Death All Around Us

For some time, Facebook has shown me phantom notifications on my login screen.

When I log in, they’re gone:

So last week, I thought perhaps these notifications from people on my friends list that I have unfollowed, generally because their posts are unrelentingly anti-Republican and anti-Trump, and I’d prefer not to think about how many people I’ve known on a friendly basis who wouldn’t mind if I was put up against a wall and executed for wrongthink.

So I unhid a couple, and one of them, a former co-worker of and bridesmaid for my beautiful wife, had a couple of posts about organ donors who benefited from her son. So I clicked a couple of times, and I learned that she had taken her son to college last year, and a couple of days later, he died.

This effected me in a couple of ways: I felt awful that I didn’t know this before now–nor did my wife, who might have also hidden her on Facebook. I mean, they still get together when my wife goes to St. Louis, but the last time had been before he died, so we just didn’t know. I felt bad for not knowing, and reeled a bit from his death so young–the bridesmaid had been early in her pregnancy at our wedding, and I don’t think I ever met the lad.

But it bothered me more acutely because the boys at Nogglestead are entering those rebellious teen-aged years and are becoming difficult in a sophisticated manner. Sometimes, we have to become strident in rule enforcement, which includes discipline, raised voices, and a lot of time spent angry and frustrated at our boys. Knowing that this young man died at 18, a couple of years older than my own children, made me viscerally aware that my family is spending some of our very limited time together with this nonsense. But it’s within the realm of normal child behavior, and parenting it takes some effort. It is harder, though, when viewed through the lens of mortality.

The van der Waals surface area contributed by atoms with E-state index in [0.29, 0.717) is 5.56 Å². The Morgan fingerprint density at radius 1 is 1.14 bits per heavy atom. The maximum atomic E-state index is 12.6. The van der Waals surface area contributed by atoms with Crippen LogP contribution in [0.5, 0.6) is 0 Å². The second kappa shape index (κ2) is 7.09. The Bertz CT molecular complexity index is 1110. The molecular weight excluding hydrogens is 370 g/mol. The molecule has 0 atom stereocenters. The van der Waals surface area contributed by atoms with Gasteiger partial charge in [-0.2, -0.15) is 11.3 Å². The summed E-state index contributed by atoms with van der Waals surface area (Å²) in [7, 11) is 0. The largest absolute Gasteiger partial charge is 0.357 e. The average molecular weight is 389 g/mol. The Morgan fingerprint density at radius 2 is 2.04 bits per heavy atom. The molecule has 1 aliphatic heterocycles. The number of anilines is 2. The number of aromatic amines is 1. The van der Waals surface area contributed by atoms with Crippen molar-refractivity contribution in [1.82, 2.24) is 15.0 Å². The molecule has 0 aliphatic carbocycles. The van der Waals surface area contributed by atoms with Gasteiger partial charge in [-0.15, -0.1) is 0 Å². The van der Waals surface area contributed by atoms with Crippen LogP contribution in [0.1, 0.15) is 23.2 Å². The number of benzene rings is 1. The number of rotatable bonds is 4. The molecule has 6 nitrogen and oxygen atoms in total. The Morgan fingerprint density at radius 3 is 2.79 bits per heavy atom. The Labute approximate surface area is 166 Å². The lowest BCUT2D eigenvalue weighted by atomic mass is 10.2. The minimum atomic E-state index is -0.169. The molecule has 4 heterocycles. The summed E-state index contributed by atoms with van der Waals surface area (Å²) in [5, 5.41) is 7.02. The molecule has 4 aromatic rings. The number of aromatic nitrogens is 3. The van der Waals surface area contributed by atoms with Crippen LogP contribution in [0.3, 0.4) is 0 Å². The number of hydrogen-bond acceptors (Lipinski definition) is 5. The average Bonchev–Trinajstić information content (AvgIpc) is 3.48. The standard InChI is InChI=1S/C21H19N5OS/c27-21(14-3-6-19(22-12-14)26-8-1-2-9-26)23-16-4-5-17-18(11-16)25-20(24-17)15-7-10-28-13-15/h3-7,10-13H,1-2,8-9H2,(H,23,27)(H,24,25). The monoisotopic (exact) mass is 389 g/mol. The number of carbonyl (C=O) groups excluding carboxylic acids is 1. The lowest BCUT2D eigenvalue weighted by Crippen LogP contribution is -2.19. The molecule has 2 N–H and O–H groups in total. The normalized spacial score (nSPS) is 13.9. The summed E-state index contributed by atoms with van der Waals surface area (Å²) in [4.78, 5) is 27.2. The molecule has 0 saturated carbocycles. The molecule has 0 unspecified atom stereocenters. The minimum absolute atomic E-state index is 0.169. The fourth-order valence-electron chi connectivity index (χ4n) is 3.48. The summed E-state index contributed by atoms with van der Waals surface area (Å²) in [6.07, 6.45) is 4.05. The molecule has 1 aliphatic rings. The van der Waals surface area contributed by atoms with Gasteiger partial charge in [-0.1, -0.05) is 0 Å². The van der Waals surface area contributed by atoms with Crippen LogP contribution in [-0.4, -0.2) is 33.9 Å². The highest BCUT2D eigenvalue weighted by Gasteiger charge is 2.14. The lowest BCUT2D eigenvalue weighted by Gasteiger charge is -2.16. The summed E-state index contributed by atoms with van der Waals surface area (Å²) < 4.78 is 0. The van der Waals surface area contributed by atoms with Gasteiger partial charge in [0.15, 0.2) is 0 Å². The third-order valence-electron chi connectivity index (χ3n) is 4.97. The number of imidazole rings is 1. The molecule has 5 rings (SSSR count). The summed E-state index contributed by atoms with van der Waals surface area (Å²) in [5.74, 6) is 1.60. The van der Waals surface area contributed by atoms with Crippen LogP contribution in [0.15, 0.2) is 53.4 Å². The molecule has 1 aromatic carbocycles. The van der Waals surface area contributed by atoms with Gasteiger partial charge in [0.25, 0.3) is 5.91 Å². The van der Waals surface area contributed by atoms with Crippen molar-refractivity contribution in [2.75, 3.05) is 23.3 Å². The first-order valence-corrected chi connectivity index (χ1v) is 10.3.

Last week, I also came across a trackback from Dustbury.com on a post I put up in 2010, right after I switched from blogspot/Blogger to my own domain and WordPress. I sent him a little note telling him that I appreciated his blog for a long time, but he never got it because he passed away this weekend. Charles was probably the longest-time reader of this blog excluding me, and I read his blog several times a day. Even now, when I have a spare moment, I find myself typing his URL in the address bar. I’m going to miss him, and I only knew the online version of him.

I don’t have a pat conclusion for this post. What, hug your family while you can? If you’re like me, that will probably diminish the further I travel from this moment–although my much-mentioned double-effect narrator always keeps me mindful of the passage of time and the loss of this moment at pretty much every moment.

Here, have some David Gilmour.